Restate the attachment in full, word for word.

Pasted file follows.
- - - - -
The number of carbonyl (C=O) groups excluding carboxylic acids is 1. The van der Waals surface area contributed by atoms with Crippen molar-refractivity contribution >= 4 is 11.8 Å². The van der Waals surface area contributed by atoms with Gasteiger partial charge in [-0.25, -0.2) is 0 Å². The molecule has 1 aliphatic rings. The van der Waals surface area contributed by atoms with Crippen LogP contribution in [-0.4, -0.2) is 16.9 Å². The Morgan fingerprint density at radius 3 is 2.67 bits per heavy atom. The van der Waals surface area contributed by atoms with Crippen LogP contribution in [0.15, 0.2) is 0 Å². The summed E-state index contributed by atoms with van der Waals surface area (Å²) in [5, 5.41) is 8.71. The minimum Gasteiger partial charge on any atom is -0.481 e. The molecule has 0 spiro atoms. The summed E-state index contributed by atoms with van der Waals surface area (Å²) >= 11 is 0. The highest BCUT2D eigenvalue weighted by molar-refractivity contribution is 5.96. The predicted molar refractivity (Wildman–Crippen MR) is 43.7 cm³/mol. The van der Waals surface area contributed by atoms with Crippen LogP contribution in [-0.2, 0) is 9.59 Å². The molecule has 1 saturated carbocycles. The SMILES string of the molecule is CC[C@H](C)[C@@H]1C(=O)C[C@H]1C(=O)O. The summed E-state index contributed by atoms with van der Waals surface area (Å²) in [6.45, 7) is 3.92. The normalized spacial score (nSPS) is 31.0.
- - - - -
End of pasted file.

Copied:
The number of carbonyl (C=O) groups excluding carboxylic acids is 1. The van der Waals surface area contributed by atoms with Crippen molar-refractivity contribution >= 4 is 11.8 Å². The van der Waals surface area contributed by atoms with Gasteiger partial charge in [-0.25, -0.2) is 0 Å². The molecule has 1 aliphatic rings. The van der Waals surface area contributed by atoms with Crippen LogP contribution in [-0.4, -0.2) is 16.9 Å². The Morgan fingerprint density at radius 3 is 2.67 bits per heavy atom. The van der Waals surface area contributed by atoms with Crippen LogP contribution in [0.15, 0.2) is 0 Å². The summed E-state index contributed by atoms with van der Waals surface area (Å²) in [5, 5.41) is 8.71. The minimum Gasteiger partial charge on any atom is -0.481 e. The molecule has 0 spiro atoms. The summed E-state index contributed by atoms with van der Waals surface area (Å²) >= 11 is 0. The highest BCUT2D eigenvalue weighted by molar-refractivity contribution is 5.96. The predicted molar refractivity (Wildman–Crippen MR) is 43.7 cm³/mol. The van der Waals surface area contributed by atoms with Crippen LogP contribution in [-0.2, 0) is 9.59 Å². The molecule has 1 saturated carbocycles. The SMILES string of the molecule is CC[C@H](C)[C@@H]1C(=O)C[C@H]1C(=O)O. The summed E-state index contributed by atoms with van der Waals surface area (Å²) in [6.45, 7) is 3.92. The normalized spacial score (nSPS) is 31.0.